I argue that the adequate response of a HCO to moral disagreement is a process of consensus building that leads to hospital wide policies, because such a process better respects the autonomy of all parties involved than individual decision making, and better ensures the quality, fairness, and efficiency of the decision making process.
Policy writing for morally controversial medical practices differs from policy writing for standard medical practices, because it resembles more closely a political process than an authoritarian directive on standard medical care. Such a process therefore has to meet the five additional requirements discussed above, which are primarily procedural, in order to claim legitimate authority over the actions of individual members of the organisation. The task of policy writing must be as concerned with the process of reaching consensus by open deliberation as with the actual outcome of the process. This is to say that different solutions can be equally reasonable, depending on how much weight the deliberative process gives to any of the substantive principles that reflect the obligations of a HCO: care for the sick; treat your employees with respect; act in AQ A public spirit, and use resources reasonably.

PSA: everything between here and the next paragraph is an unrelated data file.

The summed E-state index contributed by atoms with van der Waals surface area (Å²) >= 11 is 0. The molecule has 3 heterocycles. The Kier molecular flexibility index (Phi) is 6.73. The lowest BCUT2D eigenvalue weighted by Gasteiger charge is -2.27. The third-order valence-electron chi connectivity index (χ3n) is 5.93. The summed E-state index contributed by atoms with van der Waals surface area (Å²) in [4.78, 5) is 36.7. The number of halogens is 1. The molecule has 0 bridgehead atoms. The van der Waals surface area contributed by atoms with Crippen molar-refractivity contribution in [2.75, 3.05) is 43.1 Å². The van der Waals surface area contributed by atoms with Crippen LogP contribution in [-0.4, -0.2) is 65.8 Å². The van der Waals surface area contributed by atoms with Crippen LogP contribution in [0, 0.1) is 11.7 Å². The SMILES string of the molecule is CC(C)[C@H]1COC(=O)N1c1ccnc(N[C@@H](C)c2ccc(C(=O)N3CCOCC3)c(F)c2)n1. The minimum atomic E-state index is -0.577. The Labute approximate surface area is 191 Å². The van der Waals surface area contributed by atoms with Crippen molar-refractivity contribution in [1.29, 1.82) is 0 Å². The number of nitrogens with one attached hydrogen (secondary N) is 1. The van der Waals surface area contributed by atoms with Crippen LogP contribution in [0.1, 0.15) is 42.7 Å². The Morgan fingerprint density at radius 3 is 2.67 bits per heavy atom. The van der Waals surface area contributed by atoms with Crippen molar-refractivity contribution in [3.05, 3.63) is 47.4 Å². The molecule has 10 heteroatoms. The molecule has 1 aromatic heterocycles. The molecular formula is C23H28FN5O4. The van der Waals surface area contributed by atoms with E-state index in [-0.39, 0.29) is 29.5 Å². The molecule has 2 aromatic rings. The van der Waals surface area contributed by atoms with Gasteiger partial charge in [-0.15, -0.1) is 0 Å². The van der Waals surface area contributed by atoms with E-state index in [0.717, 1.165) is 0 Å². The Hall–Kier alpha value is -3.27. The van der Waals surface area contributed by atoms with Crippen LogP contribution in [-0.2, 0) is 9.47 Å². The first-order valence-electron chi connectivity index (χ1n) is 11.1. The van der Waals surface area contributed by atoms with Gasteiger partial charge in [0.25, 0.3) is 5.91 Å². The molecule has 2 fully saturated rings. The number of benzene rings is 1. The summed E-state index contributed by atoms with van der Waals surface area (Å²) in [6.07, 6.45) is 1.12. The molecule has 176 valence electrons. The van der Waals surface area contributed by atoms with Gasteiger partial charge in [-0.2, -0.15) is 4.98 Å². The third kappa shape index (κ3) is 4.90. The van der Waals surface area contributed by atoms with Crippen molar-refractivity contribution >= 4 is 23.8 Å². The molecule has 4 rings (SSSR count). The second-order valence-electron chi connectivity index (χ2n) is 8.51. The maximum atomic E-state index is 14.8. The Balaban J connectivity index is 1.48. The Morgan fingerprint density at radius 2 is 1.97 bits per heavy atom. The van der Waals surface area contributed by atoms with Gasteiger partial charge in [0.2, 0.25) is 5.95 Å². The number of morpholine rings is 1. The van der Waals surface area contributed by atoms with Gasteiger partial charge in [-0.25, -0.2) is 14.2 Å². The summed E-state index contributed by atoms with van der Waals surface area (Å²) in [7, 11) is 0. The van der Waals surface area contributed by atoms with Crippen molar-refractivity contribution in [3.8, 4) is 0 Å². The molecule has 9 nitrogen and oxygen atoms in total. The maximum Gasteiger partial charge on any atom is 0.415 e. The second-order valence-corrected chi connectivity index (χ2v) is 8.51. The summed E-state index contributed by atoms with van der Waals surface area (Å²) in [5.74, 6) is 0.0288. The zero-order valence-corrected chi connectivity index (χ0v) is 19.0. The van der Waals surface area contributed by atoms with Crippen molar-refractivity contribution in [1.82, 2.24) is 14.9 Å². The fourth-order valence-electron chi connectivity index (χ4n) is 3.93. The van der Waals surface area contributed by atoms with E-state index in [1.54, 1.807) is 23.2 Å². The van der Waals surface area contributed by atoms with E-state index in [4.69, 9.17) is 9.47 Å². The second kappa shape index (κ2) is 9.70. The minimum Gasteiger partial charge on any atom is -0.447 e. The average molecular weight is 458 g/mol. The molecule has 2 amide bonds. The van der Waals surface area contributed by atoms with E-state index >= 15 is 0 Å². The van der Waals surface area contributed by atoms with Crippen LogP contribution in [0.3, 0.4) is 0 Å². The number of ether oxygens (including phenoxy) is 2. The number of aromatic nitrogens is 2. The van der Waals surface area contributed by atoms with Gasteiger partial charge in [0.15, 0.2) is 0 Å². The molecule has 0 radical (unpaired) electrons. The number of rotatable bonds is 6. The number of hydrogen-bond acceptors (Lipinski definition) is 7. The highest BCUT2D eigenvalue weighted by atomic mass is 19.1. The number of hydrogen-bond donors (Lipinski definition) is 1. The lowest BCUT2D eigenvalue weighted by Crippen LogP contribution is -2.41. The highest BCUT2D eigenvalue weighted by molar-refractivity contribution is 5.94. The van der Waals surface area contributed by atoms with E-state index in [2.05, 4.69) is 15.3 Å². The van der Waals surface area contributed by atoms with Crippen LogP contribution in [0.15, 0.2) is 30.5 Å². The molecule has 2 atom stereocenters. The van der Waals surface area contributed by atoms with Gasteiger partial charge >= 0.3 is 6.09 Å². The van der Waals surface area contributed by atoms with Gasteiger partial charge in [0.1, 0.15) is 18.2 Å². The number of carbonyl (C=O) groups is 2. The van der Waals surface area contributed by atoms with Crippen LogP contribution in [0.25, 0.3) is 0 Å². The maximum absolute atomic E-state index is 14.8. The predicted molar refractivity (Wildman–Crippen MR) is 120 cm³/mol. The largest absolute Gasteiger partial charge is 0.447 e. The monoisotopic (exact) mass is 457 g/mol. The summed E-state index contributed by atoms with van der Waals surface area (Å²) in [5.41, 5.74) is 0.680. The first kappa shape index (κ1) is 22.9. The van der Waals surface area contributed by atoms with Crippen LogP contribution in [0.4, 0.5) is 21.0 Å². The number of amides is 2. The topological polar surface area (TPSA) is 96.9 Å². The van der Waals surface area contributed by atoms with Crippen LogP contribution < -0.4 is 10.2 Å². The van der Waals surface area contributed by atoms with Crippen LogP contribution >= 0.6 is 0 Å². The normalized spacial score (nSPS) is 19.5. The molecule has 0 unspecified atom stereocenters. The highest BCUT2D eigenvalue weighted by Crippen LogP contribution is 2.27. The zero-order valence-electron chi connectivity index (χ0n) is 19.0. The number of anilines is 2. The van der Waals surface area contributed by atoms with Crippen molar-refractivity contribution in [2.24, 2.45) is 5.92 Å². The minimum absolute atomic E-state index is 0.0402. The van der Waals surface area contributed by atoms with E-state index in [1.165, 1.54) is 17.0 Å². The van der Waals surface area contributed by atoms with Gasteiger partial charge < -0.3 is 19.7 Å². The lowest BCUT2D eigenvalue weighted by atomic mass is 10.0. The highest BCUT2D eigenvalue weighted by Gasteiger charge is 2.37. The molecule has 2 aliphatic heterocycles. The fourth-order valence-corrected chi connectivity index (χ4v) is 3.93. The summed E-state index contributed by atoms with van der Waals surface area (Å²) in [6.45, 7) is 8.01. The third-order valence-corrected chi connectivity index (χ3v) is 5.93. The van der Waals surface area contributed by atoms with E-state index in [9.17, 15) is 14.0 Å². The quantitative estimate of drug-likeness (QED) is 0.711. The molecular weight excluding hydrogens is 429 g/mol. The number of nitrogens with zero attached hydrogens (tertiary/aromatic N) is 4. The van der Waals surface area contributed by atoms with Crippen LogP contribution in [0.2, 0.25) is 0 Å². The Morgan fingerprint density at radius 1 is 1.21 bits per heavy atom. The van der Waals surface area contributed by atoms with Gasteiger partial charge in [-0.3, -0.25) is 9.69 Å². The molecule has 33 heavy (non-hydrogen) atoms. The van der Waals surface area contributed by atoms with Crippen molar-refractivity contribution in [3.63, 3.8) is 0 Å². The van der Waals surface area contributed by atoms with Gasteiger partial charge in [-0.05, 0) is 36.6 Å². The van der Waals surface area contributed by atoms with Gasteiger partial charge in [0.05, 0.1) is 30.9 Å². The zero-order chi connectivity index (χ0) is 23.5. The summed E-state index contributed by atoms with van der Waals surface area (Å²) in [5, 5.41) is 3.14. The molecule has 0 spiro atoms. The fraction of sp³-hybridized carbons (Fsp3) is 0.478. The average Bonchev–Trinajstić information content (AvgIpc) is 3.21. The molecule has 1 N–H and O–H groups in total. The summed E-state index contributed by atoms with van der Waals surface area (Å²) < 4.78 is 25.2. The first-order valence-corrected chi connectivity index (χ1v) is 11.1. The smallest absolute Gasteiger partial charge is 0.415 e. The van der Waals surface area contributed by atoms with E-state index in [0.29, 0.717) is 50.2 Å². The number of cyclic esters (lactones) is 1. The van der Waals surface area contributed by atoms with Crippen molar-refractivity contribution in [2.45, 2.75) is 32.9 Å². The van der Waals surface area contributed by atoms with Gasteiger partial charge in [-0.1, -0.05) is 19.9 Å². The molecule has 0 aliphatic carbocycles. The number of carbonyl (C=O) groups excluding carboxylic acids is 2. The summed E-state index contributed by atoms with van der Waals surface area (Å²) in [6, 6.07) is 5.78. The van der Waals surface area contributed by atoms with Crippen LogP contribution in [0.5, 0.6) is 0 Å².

Many thanks for helpful comments and discussion of this material to Dennis F Thompson, Anne Mills, Sandra Badin, K Robin Pierce, and members of the Faculty Seminar of the Center for Ethics and the Professions at Harvard University. I am also most grateful to James Sabin, Judy Johnson, and John Emans for providing me with the opportunity to observe the work of their organisational ethics programmes in practice and to Jean McVeigh for her generous support in editing the latest drafts of this paper.
Funding: this work has been generously funded by the Edmond J Safra foundation.